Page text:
We are a commune of inquiring, skeptical, politically centrist, capitalist, anglophile, traditionalist New England Yankee humans, humanoids, and animals with many interests beyond and above politics. Each of us has had a high-school education (or GED), but all had ADD so didn't pay attention very well, especially the dogs. Each one of us does "try my best to be just like I am," and none of us enjoys working for others, including for Maggie, from whom we receive neither a nickel nor a dime. Freedom from nags, cranks, government, do-gooders, control-freaks and idiots is all that we ask for.
To some extent, yes. Every boy knew that when they were in school. On the other hand, some boys are natural, powerful scholars who are more driven by curiosity and competition than by pleasing teacher.
Co-education is a crazy idea. I am grateful that I was spared that for eight years, spared the social and sexual distractions which so dominated vacation time anyway. Most of our Masters were male, and each one had to coach a team on the side. The handful of lady teachers could never imagine what fantasies they were subject to regardless of their appearance. They did not coach: they worked in offices instead during sports time. I also hope the faculty wives were never aware of our terrible thoughts about them.
Yes, we had a couple of gay students and a couple of gay Masters, and everybody knew but nobody really cared. It was not a Big Topic in those days, just a subject of casual amusement. As far as I know, none of them acted on their desires on campus. However, I did know one prep school classmate who had a hot affair with a hot faculty wife. That did not end up well, for her or for her kids. He was the envy of all. Damn handsome, socially-precocious, rich, tall, blond Aryan quarterback. I still hate guys like that to this day. He went to Harvard, and made a ton of money after that and is still with wife #1. Big donor to the school, now.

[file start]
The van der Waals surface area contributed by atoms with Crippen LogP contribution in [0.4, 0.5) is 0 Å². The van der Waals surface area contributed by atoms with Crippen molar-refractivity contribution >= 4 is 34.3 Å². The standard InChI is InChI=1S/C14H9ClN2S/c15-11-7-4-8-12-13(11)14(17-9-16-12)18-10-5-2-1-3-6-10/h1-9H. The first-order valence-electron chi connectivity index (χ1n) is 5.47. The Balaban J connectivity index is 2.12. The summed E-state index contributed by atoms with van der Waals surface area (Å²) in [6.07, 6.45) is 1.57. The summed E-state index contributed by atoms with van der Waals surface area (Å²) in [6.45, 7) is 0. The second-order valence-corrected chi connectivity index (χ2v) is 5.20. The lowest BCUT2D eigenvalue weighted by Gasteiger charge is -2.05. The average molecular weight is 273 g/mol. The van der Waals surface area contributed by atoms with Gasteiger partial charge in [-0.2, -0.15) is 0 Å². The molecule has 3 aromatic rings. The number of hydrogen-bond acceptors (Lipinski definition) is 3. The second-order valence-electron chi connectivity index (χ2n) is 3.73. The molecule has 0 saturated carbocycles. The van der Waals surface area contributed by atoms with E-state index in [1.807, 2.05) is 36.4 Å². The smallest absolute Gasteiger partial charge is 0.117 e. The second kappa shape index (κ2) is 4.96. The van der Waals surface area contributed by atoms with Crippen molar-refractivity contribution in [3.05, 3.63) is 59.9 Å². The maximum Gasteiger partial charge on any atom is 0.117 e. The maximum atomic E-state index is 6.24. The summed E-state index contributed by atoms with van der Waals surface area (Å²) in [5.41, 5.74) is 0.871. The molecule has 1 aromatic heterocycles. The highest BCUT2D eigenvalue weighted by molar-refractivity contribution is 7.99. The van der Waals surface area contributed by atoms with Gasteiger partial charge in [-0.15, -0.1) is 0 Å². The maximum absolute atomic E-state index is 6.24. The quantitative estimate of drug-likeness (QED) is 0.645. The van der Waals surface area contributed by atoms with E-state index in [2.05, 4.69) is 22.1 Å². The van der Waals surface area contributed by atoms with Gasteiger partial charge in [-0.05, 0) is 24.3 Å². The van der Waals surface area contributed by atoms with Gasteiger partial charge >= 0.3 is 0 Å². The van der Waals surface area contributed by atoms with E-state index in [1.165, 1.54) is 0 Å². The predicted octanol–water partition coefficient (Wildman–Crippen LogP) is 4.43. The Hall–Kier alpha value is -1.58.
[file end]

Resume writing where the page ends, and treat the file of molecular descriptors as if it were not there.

It's not new. Just read Tom Sawyer, or Little House on the Prairie. Seated, classroom-style, pen-driven learning will tend to favor girls. Not that many boys can't do well at it. But it comes less naturally for them.
Assistant VIllage Idiot
Agreed. Elementary school has always had a preponderance of female teachers, and sit-down methods of learning have always favored girls. But there are some changes from schoolmarms of 40-50 years ago compared to those in charge today.
When I was in elementary school, and drew pictures of guns or other weapons- I drew a lot of swords- I was not sent to the principal's office. Today, federal cases are often made of that.
I have also read that in places recess has been reduced or eliminated in order to maximize at-desk time. I have no idea how prevalent this is. But I will mention that one memory of mine from elementary school is how miserable I was on days when, because of rain, we stayed inside the classroom for recess. Like a lot of other boys, I needed the running around during recess in order to better concentrate.
As a statistical measure of how things have changed, consider the relative positions of girls and boys in academic achievement, school discipline etc today compared to 40-50 years ago.
I think a lot of what we are seeing is new. I think teachers today are simply not prepared or supported in ways that allow them to maintain discipline so they prefer to eliminate the more challenging students in favor of the passive ones. I would argue that if a woman can sue for a unhealthy workplace why shouldn't parents sue because of a classroom environment that discriminates against boys?
What is worse is forcing smart children to move as slowly as their peers. There should be a special classroom in every school in America where, if your are selected by your teacher and approved by the principal, you are allowed to move at your own pace.
I grew up in the 70s. My elementary school was fooling around with the 'open classroom' idea, which benefitted someone like me immensely. I understand that for many kids it was an epic failure...but for kids who like to learn and achieve, it is a great environment. I could read harder and harder books at my own pace, receive harder and harder spelling lists at my own pace, do harder and harder math at my own pace. It was heaven! I was able to do this for 3 years (K through 2nd).
One of my children would've greatly benefitted from that type of classroom environment early on. The other one, maybe not so much. But to have the choice would've been nice. My youngest is a boy, FYI.